Instagram's new TV service recommended child exploitation content

Instagram's new IGTV video service suggested content that showed potential child abuse, according to a report by Business Insider.

In one video, called "Hot Girl Follow Me," a girl aged around 11 or 12 is shown in a bathroom, about to take her top off. It appeared on Instagram's "Popular" tab, one of the ways the app recommends content.

In another video, an underage girl was shown exposing her stomach and pouting, Business Insider reported. Two Instagram users posted these and other videos, which were seen 1 million times in the five days the publication was monitoring the accounts. IGTV was launched in June, letting people post and watch video clips up to an hour long, in a move that looked like a challenge to YouTube.

Business Insider monitored several of its own journalists' Instagram accounts, as well as creating a new account with a user age of 13, the minimum required to join the app. The "Hot Girl Follow Me" video appeared on all accounts and was reported via the Instagram app. But it wasn't until the publication contacted the company's press office that the videos were taken down.

Instagram has apologized to anyone who saw the videos and they have been removed.

Abusive content has been a major issue for social media platforms, which use both human moderators and computer programs to review and remove posts. Facebook and Instagram are set to double the number of people in their safety and security teams to 20,000 by the end of the year and that includes 7,500 who review content. The company also filters out offensive comments and adds screens to sensitive content. Google has also added more people to remove violent or extremist content on YouTube.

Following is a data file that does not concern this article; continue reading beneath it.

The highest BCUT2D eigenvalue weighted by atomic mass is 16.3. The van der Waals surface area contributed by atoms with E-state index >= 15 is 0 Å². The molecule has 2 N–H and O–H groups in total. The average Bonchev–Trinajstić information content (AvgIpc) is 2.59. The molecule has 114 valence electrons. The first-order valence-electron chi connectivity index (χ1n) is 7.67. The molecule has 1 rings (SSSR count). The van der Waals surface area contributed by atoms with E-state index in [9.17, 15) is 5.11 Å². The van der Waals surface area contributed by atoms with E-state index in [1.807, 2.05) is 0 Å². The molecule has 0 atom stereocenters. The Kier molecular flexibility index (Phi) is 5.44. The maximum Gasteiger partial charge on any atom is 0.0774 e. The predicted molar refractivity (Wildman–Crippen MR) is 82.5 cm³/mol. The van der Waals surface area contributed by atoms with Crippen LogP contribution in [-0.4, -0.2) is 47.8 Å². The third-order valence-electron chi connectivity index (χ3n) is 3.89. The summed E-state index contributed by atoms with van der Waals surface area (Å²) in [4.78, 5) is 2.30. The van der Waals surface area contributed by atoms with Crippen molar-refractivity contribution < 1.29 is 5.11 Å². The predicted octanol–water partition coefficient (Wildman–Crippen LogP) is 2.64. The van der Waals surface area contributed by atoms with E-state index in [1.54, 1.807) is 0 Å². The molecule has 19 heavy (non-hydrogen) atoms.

But social media may be set for regulation, after U.K. communications rule-maker Ofcom this week said it would organize a conference for regulators around the world in the first half of next year, given that other media such as TV shows are governed by rules and viewers may not distinguish between the online and offline worlds. Ofcom Chief Executive Sharon White said that "choose your screen and take your chances" is not a helpful message to viewers, considering the lack of rules governing social media.

An Instagram spokesperson told CNBC in an emailed statement: "We care deeply about keeping all of Instagram — including IGTV — a safe place for young people to get closer to the people and interests they care about. We have community guidelines in place to protect everyone using Instagram and have zero tolerance for anyone sharing explicit images or images of child abuse."

"All the content reported to us by Business Insider has been removed from IGTV. We take measures to proactively monitor potential violations of our community guidelines and just like on the rest of Instagram, we encourage our community to report content that concerns them. We have a trained team of reviewers who work 24/7 to remove anything which violates our terms."